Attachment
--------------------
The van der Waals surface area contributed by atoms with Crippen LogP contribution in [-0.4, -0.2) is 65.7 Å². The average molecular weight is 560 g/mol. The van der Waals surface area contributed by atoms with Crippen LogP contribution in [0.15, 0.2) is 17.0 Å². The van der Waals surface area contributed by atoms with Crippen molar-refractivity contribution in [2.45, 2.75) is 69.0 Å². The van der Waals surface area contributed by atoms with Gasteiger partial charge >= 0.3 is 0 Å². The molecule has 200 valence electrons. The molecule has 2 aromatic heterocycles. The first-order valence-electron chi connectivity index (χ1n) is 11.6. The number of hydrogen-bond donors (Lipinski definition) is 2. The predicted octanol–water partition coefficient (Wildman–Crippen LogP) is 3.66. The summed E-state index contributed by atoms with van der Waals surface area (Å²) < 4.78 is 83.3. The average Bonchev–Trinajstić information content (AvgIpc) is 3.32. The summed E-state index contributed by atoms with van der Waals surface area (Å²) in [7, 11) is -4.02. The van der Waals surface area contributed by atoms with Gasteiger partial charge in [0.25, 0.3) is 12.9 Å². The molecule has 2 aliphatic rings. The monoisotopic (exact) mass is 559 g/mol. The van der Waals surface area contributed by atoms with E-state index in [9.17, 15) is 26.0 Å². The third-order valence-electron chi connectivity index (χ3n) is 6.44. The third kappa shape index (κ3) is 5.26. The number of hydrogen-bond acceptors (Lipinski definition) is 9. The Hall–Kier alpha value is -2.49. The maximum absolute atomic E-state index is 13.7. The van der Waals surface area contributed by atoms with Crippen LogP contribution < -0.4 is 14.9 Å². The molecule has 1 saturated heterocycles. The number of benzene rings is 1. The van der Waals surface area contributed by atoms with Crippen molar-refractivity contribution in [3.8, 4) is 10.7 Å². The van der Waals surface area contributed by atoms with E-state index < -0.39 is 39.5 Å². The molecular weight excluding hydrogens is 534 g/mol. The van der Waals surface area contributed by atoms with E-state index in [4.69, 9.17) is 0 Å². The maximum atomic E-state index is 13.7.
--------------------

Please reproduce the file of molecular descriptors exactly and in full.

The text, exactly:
The van der Waals surface area contributed by atoms with Crippen LogP contribution in [-0.4, -0.2) is 65.7 Å². The average molecular weight is 560 g/mol. The van der Waals surface area contributed by atoms with Crippen LogP contribution in [0.15, 0.2) is 17.0 Å². The van der Waals surface area contributed by atoms with Crippen molar-refractivity contribution in [2.45, 2.75) is 69.0 Å². The van der Waals surface area contributed by atoms with Gasteiger partial charge >= 0.3 is 0 Å². The molecule has 200 valence electrons. The molecule has 2 aromatic heterocycles. The first-order valence-electron chi connectivity index (χ1n) is 11.6. The number of hydrogen-bond donors (Lipinski definition) is 2. The predicted octanol–water partition coefficient (Wildman–Crippen LogP) is 3.66. The summed E-state index contributed by atoms with van der Waals surface area (Å²) < 4.78 is 83.3. The average Bonchev–Trinajstić information content (AvgIpc) is 3.32. The summed E-state index contributed by atoms with van der Waals surface area (Å²) in [7, 11) is -4.02. The van der Waals surface area contributed by atoms with Gasteiger partial charge in [0.25, 0.3) is 12.9 Å². The molecule has 2 aliphatic rings. The monoisotopic (exact) mass is 559 g/mol. The van der Waals surface area contributed by atoms with E-state index in [9.17, 15) is 26.0 Å². The third-order valence-electron chi connectivity index (χ3n) is 6.44. The third kappa shape index (κ3) is 5.26. The number of hydrogen-bond acceptors (Lipinski definition) is 9. The Hall–Kier alpha value is -2.49. The maximum absolute atomic E-state index is 13.7. The van der Waals surface area contributed by atoms with Crippen LogP contribution < -0.4 is 14.9 Å². The molecule has 1 saturated heterocycles. The number of benzene rings is 1. The van der Waals surface area contributed by atoms with Crippen molar-refractivity contribution in [3.8, 4) is 10.7 Å². The van der Waals surface area contributed by atoms with E-state index < -0.39 is 39.5 Å². The molecular weight excluding hydrogens is 534 g/mol. The van der Waals surface area contributed by atoms with E-state index in [4.69, 9.17) is 0 Å². The maximum atomic E-state index is 13.7.